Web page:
This past holiday season Canadians spent over $45 billion-with parents paying out almost $1.8 billion of that on their children's presents alone. However, the best gifts we can give our children can not be purchased in a store. And while they are within the grasp of all parents to give, not all children receive them.
What are these gifts?
Nothing more than six simple life experiences every child should have:
The gift of healthy habits. Children need to learn about and experience regular exercise, adequate sleep, and proper nutrition. Help instill these habits from an early age, or any age for that matter. Encourage your kids to get active. Explore and use your neighbourhood recreation centre. Re-discover walking. Teach the importance of healthy eating.
The gift of unconditional love. Show your children how much you love them-with your words and actions. Let them know that you will always be there for them. Teach your children to separate their actions from their sense of self. Explain that while you might sometimes be disappointed or even furious with their actions, you will always love them.
The gift of compassion. As a family you might volunteer your time or talents to assist those in need. Some families agree to donate 10% of each child's allowance to a charity of his/her choosing. Consider sponsoring a child, or adopting an abandoned pet from your local SPCA or Humane Society. Teach them the value of action-getting involved and selflessly giving of yourself so that others may gain.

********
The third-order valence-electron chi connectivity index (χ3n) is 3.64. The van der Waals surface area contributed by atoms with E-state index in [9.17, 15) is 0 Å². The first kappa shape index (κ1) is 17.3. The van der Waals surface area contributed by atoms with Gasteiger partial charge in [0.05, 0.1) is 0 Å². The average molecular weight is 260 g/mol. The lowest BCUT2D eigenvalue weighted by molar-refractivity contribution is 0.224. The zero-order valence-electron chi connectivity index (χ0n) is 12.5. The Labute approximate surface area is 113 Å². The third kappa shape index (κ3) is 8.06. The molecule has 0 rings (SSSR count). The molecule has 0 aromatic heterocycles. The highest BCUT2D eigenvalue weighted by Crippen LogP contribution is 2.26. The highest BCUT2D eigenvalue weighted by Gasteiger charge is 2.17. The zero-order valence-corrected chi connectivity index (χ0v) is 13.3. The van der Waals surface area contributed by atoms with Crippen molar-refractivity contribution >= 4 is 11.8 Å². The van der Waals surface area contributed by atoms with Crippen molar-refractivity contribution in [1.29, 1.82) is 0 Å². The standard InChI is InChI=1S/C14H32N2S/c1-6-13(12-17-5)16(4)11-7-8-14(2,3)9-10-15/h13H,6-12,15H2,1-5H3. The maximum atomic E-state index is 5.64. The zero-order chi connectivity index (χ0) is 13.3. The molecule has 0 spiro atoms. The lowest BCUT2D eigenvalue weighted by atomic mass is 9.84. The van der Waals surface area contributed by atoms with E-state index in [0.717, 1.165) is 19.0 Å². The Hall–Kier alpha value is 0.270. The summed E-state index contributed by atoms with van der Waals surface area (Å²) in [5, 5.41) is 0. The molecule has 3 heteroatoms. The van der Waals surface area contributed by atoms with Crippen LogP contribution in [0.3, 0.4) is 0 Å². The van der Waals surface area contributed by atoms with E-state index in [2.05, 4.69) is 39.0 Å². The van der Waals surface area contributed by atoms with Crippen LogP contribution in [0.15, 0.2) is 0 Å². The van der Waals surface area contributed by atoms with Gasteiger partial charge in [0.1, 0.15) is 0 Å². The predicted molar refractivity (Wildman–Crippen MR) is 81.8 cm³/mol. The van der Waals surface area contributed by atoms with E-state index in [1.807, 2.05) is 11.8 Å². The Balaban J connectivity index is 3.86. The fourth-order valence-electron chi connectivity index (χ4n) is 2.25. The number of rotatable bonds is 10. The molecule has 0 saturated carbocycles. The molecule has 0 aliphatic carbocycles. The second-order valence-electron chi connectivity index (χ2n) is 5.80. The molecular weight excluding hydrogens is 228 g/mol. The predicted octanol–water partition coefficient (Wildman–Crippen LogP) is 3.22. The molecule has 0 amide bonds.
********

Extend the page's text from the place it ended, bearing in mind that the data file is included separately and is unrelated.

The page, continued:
The gift of potential. Help your children discover their own unique talents, as well as identify new ones. Try various activities and explore areas of interest. Nurture their potential through hobbies, visits to the library, or talking to people in various fields. Guide gently-giving your trust, encouragement and congratulations along the way. Sometimes all they need is for someone else to believe in them before they believe in themselves.
The gift of optimism. Children and teens can often feel overloaded or overwhelmed by situations and events. Teach your child that every situation can be overcome. Learn about self-talk, and to focus on what you have, rather than what is missing-letting go of "what should be". It has been rightly said, "When you change the way you look at things, the things you look at change."
The gift of humour. Children laugh all the time, but later in life we sometimes lose the ability to find the lighter side of situations. Show your kids it's OK not to take themselves too seriously. Nothing reduces stress, or can change your attitude faster than a smile or good giggle-such is the power of laughter.
While we'll continue to buy gifts for our kids, let's make sure the six above are also given along the way. They may not be as exciting to receive as the latest game or toy, but as our children grow older and reflect on their lives, they will be truly thankful to have received them.
?2005 Rob Stringer.com - Reprinted with permission
Award-winning educator, speaker and author, Rob Stringer coaches and assists parents with his upbeat approach to learning, and parenting. For more ideas, resources or workshop information, visit http://www.RobStringer.com or call (905) 544-1938 today.